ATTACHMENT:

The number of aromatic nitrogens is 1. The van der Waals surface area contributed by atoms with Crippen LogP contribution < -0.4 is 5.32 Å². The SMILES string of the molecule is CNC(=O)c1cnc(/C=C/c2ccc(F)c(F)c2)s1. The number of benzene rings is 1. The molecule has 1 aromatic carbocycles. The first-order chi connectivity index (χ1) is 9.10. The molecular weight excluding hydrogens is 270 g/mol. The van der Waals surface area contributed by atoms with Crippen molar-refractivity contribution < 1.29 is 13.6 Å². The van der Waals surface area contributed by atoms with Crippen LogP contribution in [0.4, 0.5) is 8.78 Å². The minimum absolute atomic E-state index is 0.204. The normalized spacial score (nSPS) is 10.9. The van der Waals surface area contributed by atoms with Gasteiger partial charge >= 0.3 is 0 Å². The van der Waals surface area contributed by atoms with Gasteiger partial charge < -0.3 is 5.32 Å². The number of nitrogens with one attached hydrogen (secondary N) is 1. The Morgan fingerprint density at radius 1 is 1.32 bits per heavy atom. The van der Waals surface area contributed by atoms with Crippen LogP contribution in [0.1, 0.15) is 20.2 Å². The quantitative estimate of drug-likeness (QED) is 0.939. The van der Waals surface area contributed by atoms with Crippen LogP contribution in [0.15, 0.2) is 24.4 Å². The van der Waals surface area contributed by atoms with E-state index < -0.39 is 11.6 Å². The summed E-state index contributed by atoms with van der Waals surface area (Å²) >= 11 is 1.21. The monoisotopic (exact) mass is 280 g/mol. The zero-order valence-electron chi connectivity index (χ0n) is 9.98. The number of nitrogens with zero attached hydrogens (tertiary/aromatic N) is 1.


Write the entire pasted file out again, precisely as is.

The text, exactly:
The number of aromatic nitrogens is 1. The van der Waals surface area contributed by atoms with Crippen LogP contribution < -0.4 is 5.32 Å². The SMILES string of the molecule is CNC(=O)c1cnc(/C=C/c2ccc(F)c(F)c2)s1. The number of benzene rings is 1. The molecule has 1 aromatic carbocycles. The first-order chi connectivity index (χ1) is 9.10. The molecular weight excluding hydrogens is 270 g/mol. The van der Waals surface area contributed by atoms with Crippen molar-refractivity contribution < 1.29 is 13.6 Å². The van der Waals surface area contributed by atoms with Crippen LogP contribution in [0.4, 0.5) is 8.78 Å². The minimum absolute atomic E-state index is 0.204. The normalized spacial score (nSPS) is 10.9. The van der Waals surface area contributed by atoms with Gasteiger partial charge >= 0.3 is 0 Å². The van der Waals surface area contributed by atoms with Gasteiger partial charge < -0.3 is 5.32 Å². The number of nitrogens with one attached hydrogen (secondary N) is 1. The Morgan fingerprint density at radius 1 is 1.32 bits per heavy atom. The van der Waals surface area contributed by atoms with Crippen LogP contribution in [0.1, 0.15) is 20.2 Å². The quantitative estimate of drug-likeness (QED) is 0.939. The van der Waals surface area contributed by atoms with Crippen LogP contribution in [0.15, 0.2) is 24.4 Å². The van der Waals surface area contributed by atoms with E-state index < -0.39 is 11.6 Å². The summed E-state index contributed by atoms with van der Waals surface area (Å²) >= 11 is 1.21. The monoisotopic (exact) mass is 280 g/mol. The zero-order valence-electron chi connectivity index (χ0n) is 9.98. The number of nitrogens with zero attached hydrogens (tertiary/aromatic N) is 1.